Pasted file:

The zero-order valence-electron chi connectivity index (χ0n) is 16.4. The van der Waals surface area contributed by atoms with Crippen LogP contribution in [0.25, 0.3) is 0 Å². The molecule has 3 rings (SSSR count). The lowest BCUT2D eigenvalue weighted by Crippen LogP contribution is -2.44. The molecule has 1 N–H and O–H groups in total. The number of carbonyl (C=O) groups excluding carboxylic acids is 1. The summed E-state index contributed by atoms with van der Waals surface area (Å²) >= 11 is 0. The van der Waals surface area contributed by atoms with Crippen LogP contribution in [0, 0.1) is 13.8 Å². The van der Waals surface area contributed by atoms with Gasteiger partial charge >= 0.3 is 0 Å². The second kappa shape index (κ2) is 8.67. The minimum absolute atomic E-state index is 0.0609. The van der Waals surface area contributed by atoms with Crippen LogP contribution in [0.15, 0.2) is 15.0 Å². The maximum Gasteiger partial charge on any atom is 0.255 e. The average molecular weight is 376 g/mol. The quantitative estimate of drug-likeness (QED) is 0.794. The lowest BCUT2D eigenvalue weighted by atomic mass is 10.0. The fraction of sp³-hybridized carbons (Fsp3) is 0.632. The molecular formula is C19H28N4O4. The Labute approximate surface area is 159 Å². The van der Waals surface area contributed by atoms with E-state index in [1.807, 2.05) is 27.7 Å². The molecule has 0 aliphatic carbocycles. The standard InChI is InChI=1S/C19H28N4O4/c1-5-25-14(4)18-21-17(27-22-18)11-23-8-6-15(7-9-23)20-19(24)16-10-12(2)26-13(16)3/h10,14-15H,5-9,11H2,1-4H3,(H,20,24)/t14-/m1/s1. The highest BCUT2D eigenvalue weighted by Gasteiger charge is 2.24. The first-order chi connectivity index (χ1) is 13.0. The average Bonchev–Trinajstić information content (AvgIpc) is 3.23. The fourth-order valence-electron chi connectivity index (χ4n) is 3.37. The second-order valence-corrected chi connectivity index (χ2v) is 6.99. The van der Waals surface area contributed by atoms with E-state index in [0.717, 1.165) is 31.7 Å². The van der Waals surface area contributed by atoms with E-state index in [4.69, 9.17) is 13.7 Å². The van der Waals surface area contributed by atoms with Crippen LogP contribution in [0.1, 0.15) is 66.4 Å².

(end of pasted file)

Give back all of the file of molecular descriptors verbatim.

The zero-order valence-electron chi connectivity index (χ0n) is 16.4. The van der Waals surface area contributed by atoms with Crippen LogP contribution in [0.25, 0.3) is 0 Å². The molecule has 3 rings (SSSR count). The lowest BCUT2D eigenvalue weighted by Crippen LogP contribution is -2.44. The molecule has 1 N–H and O–H groups in total. The number of carbonyl (C=O) groups excluding carboxylic acids is 1. The summed E-state index contributed by atoms with van der Waals surface area (Å²) >= 11 is 0. The van der Waals surface area contributed by atoms with Crippen LogP contribution in [0, 0.1) is 13.8 Å². The van der Waals surface area contributed by atoms with Gasteiger partial charge >= 0.3 is 0 Å². The second kappa shape index (κ2) is 8.67. The minimum absolute atomic E-state index is 0.0609. The van der Waals surface area contributed by atoms with Crippen LogP contribution in [0.15, 0.2) is 15.0 Å². The maximum Gasteiger partial charge on any atom is 0.255 e. The average molecular weight is 376 g/mol. The quantitative estimate of drug-likeness (QED) is 0.794. The lowest BCUT2D eigenvalue weighted by atomic mass is 10.0. The fraction of sp³-hybridized carbons (Fsp3) is 0.632. The molecular formula is C19H28N4O4. The Labute approximate surface area is 159 Å². The van der Waals surface area contributed by atoms with E-state index in [1.807, 2.05) is 27.7 Å². The molecule has 0 aliphatic carbocycles. The standard InChI is InChI=1S/C19H28N4O4/c1-5-25-14(4)18-21-17(27-22-18)11-23-8-6-15(7-9-23)20-19(24)16-10-12(2)26-13(16)3/h10,14-15H,5-9,11H2,1-4H3,(H,20,24)/t14-/m1/s1. The highest BCUT2D eigenvalue weighted by Gasteiger charge is 2.24. The first-order chi connectivity index (χ1) is 13.0. The average Bonchev–Trinajstić information content (AvgIpc) is 3.23. The fourth-order valence-electron chi connectivity index (χ4n) is 3.37. The second-order valence-corrected chi connectivity index (χ2v) is 6.99. The van der Waals surface area contributed by atoms with E-state index in [0.717, 1.165) is 31.7 Å². The van der Waals surface area contributed by atoms with E-state index in [4.69, 9.17) is 13.7 Å². The van der Waals surface area contributed by atoms with Crippen LogP contribution in [0.1, 0.15) is 66.4 Å².